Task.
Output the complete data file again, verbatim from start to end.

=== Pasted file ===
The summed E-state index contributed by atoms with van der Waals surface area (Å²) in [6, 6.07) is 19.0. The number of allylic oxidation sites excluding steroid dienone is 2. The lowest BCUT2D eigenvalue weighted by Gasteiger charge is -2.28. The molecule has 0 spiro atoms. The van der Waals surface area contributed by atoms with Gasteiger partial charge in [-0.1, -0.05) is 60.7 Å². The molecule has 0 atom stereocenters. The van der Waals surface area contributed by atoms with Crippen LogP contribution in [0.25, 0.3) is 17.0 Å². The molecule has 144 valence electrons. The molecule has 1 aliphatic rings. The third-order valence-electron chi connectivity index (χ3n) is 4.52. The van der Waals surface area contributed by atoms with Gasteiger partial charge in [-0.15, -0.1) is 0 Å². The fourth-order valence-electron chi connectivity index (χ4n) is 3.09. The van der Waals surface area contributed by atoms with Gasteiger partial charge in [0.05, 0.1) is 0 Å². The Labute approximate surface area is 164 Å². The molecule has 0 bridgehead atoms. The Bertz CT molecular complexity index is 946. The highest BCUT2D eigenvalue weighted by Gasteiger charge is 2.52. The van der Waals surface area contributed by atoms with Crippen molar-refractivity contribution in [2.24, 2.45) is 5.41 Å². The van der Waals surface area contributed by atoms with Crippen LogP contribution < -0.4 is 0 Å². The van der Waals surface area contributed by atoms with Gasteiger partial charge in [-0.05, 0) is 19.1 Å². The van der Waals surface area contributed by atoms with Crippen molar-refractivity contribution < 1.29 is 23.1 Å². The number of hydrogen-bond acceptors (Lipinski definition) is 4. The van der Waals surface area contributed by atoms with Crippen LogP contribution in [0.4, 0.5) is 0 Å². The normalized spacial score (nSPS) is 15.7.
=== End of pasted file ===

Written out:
The summed E-state index contributed by atoms with van der Waals surface area (Å²) in [6, 6.07) is 19.0. The number of allylic oxidation sites excluding steroid dienone is 2. The lowest BCUT2D eigenvalue weighted by Gasteiger charge is -2.28. The molecule has 0 spiro atoms. The van der Waals surface area contributed by atoms with Gasteiger partial charge in [-0.1, -0.05) is 60.7 Å². The molecule has 0 atom stereocenters. The van der Waals surface area contributed by atoms with Crippen LogP contribution in [0.25, 0.3) is 17.0 Å². The molecule has 144 valence electrons. The molecule has 1 aliphatic rings. The third-order valence-electron chi connectivity index (χ3n) is 4.52. The van der Waals surface area contributed by atoms with Gasteiger partial charge in [-0.15, -0.1) is 0 Å². The fourth-order valence-electron chi connectivity index (χ4n) is 3.09. The van der Waals surface area contributed by atoms with Gasteiger partial charge in [0.05, 0.1) is 0 Å². The Labute approximate surface area is 164 Å². The molecule has 0 bridgehead atoms. The Bertz CT molecular complexity index is 946. The highest BCUT2D eigenvalue weighted by Gasteiger charge is 2.52. The van der Waals surface area contributed by atoms with Crippen molar-refractivity contribution in [2.24, 2.45) is 5.41 Å². The van der Waals surface area contributed by atoms with Crippen LogP contribution < -0.4 is 0 Å². The van der Waals surface area contributed by atoms with Gasteiger partial charge in [-0.05, 0) is 19.1 Å². The van der Waals surface area contributed by atoms with Crippen molar-refractivity contribution < 1.29 is 23.1 Å². The number of hydrogen-bond acceptors (Lipinski definition) is 4. The van der Waals surface area contributed by atoms with Crippen LogP contribution in [0.4, 0.5) is 0 Å². The normalized spacial score (nSPS) is 15.7.